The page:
Face it, America is car happy. The car we drive is part of our image. The first impression is often made by what we show up in. So it is with the characters in our stories, especially our main characters.
In the real world, a detective's ride should be economical and dependable, It should have plenty of power for fast getaways or chases. It should be able to turn on a dime to counter the evasive action of a fleeing suspect. It should have a cargo area for the detective's gear and change of clothing. It should have room for the detective and a sidekick to endure a long stakeout. Finally it should be so nondescript as to blend into the surroundings for moving or stationary surveillance. In other words, the ideal detective's ride is like a good pair of mommy jeans—roomy, serviceable and boring. A Ford or Volvo station wagon would fit the bill.
Fictional detectives don't wear mommy jeans and they don't drive Volvos, at least not Volvo station wagons. Here are some fictional detectives and their rides.
This first category shouts, “I've got more money than sense.” Amos Burke. LA Chief of Detectives arrived at crime scenes in his chauffeured Rolls Royce. We liked tis guy back in the sixties, but now we know he had to have been on the take to afford those wheels.
Jonathan and Jennifer Hart likewise did their detecting from the back of a Rolls Royce Corniche. For comfortable stakeouts there's nothing better if you don't mind being made right away. Pardon me, scumbag, do you have any Grey Poupon?
The "Mine's bigger than yours" department. How do you spot a two-fisted shamus? He's the wise-cracking guy in the loud sport coat driving some badass Detroit iron.
There's Bullitt tearing through the streets of San Francisco in his "Highland Green" 1968 Ford Mustang 390 CID Fastback, in the car chase of car chases.
Hardboiled PI, Joe Mannix favored convertible models that included an Olds Toronado, a Dodge Dart and a '70 Barracuda.
Nash Bridges also liked that '70 Cuda, maybe because the color matched his jacket. Less than 300 '70 Cuda convertibles were made, so if you spot one of these in your rearview, pull over and spread 'em.
Tough guy Spenser chased the bad guys in his muscular '66 Mustang fastback on TV.
A.J. Simon, of Simon and Simon, tooled around San Diego in his Camaro IROC Z, a car that, according to A.J., attracted more women than a shoe sale. Other than a Toby Keith concert, just where would an IROC blend in?
An extra shot of testosterone. Crockett and Tubbs cleaned up Miami in their Ferrari Testarossa, (testosteronsa) and Thomas Magnum drove the mean streets of Honolulu in a Ferrari 308GTS. With a top speed of 180 mph, you can catch any bad boy if you can break out of the traffic gridlock of Miami and Honolulu. By comparison, Elvis Cole's yellow Corvette is a kiddie car.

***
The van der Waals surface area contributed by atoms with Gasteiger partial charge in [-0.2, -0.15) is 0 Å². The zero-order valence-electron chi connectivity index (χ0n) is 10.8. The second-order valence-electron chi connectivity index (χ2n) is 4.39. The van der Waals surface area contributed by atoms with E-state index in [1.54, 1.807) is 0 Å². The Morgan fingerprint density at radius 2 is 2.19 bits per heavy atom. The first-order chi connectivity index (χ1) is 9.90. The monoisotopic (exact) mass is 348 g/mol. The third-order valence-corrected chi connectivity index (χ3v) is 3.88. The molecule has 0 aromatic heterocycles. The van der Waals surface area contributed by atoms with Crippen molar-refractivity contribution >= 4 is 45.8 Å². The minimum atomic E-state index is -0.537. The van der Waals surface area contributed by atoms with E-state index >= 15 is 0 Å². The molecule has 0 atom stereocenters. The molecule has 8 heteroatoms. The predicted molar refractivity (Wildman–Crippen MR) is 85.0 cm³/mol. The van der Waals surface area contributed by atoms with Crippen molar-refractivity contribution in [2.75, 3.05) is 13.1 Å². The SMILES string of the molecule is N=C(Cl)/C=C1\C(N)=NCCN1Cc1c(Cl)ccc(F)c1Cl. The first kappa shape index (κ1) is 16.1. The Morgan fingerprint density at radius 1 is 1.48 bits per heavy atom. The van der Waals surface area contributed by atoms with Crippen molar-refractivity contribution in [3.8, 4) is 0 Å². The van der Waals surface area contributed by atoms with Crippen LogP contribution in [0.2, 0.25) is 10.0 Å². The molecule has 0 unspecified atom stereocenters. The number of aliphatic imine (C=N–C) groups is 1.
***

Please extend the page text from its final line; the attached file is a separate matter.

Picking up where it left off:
Fear me. Rick Simon, the other half of Simon and Simon, drove a Dodge Power Wagon. This monster started off as a military vehicle and is alone in its class.
Girl's just wanna have fun Nervy, curvy PI, Honey West drove a 57 Corvette. The car was fast, sleek and sexy like Honey, herself. The chase was on when Honey "slammed fire into the 'Vette's carburetors." When she got to TV, she acquired even more va-voom with an AC Cobra. That's it on the left.
Chicago's own fast and dangerous V.I. Warshawski likes power under her foot. Her ride is a Pontiac TransAm.
Stunning PI Bridget Logan folds her six-foot frame into a Porsche Boxster.
Emma Peel envy. Emma Peel drove a little blue Lotus Elan. Not to be outpaced, Sharon McCone drives an MGB. No question that an MGB is cute and sporty, but reliable? When you're fleeing for your life from a bad guy, you want that car to start.
Where Honey West was fast and sexy, Laura Holt in Remington Steele was just cute and her car, a Volkswagon Golf convertible, reflected that. It was high in cute factor, like its driver, but bad guys needn't worry about getting away.
You came in what? Don’t let the ride fool you. Columbo’s 1960 Peugeot 403 is wrinkled and woeful-looking, like its owner, but it gets the job done. Over 1,200,000 of these were sold.
Image is everything and the Remington Steele company car was not the Golf, but Steele's 1936 Auburn Boattail Speedster. I’d love to see this baby shedding hubcaps on those jouncy San Francisco hills.
In my opinion, the weirdest duck in the detective motorcade belonged to Travis McGee. He drove an electric blue Rolls Royce that was converted to a pickup truck which McGee named Miss Agnes. Miss Agnes might have looked something like this.
The detective in my new series, Ava Rome, is in the class with Honey, V.I., and Bridget. She drives a red Mustang GT convertible because she likes power under her foot and wind in her hair. She likes the looks she gets stepping out of it.
So what does your character drive and what does it say about him or her?
Crime Fiction by Mark Troy